Item #15360 Autograph Letter Initialed, to his Boston publisher "My dear [James R.] Osgood" Bret Harte.
Autograph Letter Initialed, to his Boston publisher "My dear [James R.] Osgood".

Autograph Letter Initialed, to his Boston publisher "My dear [James R.] Osgood".

[at a turning point of his life] Crefeld [Germany], July 22 / [18]78. Initialed "B.H." Both sides of a single leaf.

This is a letter from Harte to his Boston publisher James R. Osgood, at a major turning point in Harte's life. Harte is telling Osgood that he has just (four days earlier) arrived in the major silk center of Crefeld, Germany; his cynical language about the local populace indicates that he is not delighted to be there. (Harte's latest book, DRIFT FROM TWO SHORES, was just being published by Osgood.) Harte's letter reads:

I've got so much to do for these d----d silk spinners, who have the absurd idea that the Govt. has sent me out to listen to them, that mayhap I can't get my new Vice Consul up to the point of snubbing them properly, and will have to stay to do it myself. So if I'm not at the Hotel de Nouvel Opera [in Paris], nor at the English Church, nor at any of your familiar haunts of Vice on Sunday evening at 8 oclock nor early Wednesday morning, telegraph me here -- at my own (i.e. the Gov't's) expense -- if you cannot wait a day or two longer for your bereaved | friend | B.H.

Two years earlier, Harte -- with a wife and four children in Morristown NJ, in serious debt, and feeling that he had "mined out" his best stories -- went to Washington DC to try to arrange a deal with a new periodical. It fell through, so while in town he turned to family friends (Asst. Secretary of State Frederick Seward was his father's college classmate, W.D. Howells was married to President Hayes's cousin) -- to arrange meetings with the President where he successfully pled for an appointment -- which wound up being as Consul in Crefeld. Leaving his family in NJ with the promise that he would bring them over when he could, he departed on June 28, 1878 on the Suevia for London, then made his way to Crefeld, arriving on July 18th. Harte would never return to the United States. Harte would never see his family together again. Harte saw his wife just once again, when she briefly visited him in London almost 25 years later, not long before his death. (He almost immediately sought a transfer from Crefeld, and by 1880 got one, as Consul in Glasgow -- and lived the rest of his life in Great Britain, where he died in 1902.)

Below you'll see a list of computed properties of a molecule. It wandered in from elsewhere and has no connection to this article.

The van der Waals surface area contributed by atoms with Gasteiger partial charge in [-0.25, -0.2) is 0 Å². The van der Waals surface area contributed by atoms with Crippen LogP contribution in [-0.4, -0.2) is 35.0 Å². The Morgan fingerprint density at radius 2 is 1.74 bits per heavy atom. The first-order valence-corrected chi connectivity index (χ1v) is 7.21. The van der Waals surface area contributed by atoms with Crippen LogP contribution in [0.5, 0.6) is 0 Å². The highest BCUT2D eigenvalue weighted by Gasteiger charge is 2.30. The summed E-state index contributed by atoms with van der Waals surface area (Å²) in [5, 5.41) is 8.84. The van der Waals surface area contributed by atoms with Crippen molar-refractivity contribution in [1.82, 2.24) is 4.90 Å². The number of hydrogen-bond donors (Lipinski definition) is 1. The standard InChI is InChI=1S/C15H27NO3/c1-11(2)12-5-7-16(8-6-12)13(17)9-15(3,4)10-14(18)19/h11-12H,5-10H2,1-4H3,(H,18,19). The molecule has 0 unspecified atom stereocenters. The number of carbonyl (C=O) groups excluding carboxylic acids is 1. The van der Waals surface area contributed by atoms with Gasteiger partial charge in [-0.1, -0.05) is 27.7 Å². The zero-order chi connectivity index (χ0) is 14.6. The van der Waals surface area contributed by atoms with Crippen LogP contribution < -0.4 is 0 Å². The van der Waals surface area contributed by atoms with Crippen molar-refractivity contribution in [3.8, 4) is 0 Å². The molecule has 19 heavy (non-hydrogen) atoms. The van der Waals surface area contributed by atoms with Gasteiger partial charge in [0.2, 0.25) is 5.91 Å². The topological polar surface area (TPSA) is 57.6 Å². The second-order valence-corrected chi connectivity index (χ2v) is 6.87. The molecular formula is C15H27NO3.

The letter is in very good condition (several folds, one of which has a one-inch split, and residue at the bottom of the back side from prior mounting). See William Sommers: "Bret Harte: The Frontier Writer as Consul." Item #15360

Price: $250.00

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